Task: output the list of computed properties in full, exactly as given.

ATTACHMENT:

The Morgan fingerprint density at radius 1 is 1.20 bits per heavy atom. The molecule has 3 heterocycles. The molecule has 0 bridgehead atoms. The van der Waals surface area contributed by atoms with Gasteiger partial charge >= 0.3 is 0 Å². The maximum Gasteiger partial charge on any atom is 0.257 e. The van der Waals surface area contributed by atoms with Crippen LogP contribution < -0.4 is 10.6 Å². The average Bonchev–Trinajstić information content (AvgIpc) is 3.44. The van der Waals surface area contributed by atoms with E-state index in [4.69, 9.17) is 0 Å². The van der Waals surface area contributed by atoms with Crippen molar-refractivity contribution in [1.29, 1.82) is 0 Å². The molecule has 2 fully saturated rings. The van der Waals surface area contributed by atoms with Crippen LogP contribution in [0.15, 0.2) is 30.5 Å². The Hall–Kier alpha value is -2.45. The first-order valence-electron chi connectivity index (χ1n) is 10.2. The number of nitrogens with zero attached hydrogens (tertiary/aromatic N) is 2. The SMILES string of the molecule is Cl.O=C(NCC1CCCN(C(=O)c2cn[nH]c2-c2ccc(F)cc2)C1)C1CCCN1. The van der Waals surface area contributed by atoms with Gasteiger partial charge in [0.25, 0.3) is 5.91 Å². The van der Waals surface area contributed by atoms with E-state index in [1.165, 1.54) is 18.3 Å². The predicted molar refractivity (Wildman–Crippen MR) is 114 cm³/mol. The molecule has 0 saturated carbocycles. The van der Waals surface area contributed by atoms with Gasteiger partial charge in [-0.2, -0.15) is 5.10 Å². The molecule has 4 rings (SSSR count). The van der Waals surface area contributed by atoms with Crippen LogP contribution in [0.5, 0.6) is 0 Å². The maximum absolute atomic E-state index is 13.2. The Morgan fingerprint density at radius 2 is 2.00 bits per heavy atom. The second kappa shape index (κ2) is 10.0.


The Morgan fingerprint density at radius 1 is 1.20 bits per heavy atom. The molecule has 3 heterocycles. The molecule has 0 bridgehead atoms. The van der Waals surface area contributed by atoms with Gasteiger partial charge >= 0.3 is 0 Å². The maximum Gasteiger partial charge on any atom is 0.257 e. The van der Waals surface area contributed by atoms with Crippen LogP contribution < -0.4 is 10.6 Å². The average Bonchev–Trinajstić information content (AvgIpc) is 3.44. The van der Waals surface area contributed by atoms with E-state index in [4.69, 9.17) is 0 Å². The van der Waals surface area contributed by atoms with Crippen molar-refractivity contribution in [1.29, 1.82) is 0 Å². The molecule has 2 fully saturated rings. The van der Waals surface area contributed by atoms with Crippen LogP contribution in [0.15, 0.2) is 30.5 Å². The Hall–Kier alpha value is -2.45. The first-order valence-electron chi connectivity index (χ1n) is 10.2. The number of nitrogens with zero attached hydrogens (tertiary/aromatic N) is 2. The SMILES string of the molecule is Cl.O=C(NCC1CCCN(C(=O)c2cn[nH]c2-c2ccc(F)cc2)C1)C1CCCN1. The van der Waals surface area contributed by atoms with Gasteiger partial charge in [0.25, 0.3) is 5.91 Å². The van der Waals surface area contributed by atoms with E-state index in [1.165, 1.54) is 18.3 Å². The predicted molar refractivity (Wildman–Crippen MR) is 114 cm³/mol. The molecule has 0 saturated carbocycles. The van der Waals surface area contributed by atoms with Gasteiger partial charge in [-0.2, -0.15) is 5.10 Å². The molecule has 4 rings (SSSR count). The van der Waals surface area contributed by atoms with Crippen LogP contribution in [0.5, 0.6) is 0 Å². The maximum absolute atomic E-state index is 13.2. The Morgan fingerprint density at radius 2 is 2.00 bits per heavy atom. The second kappa shape index (κ2) is 10.0.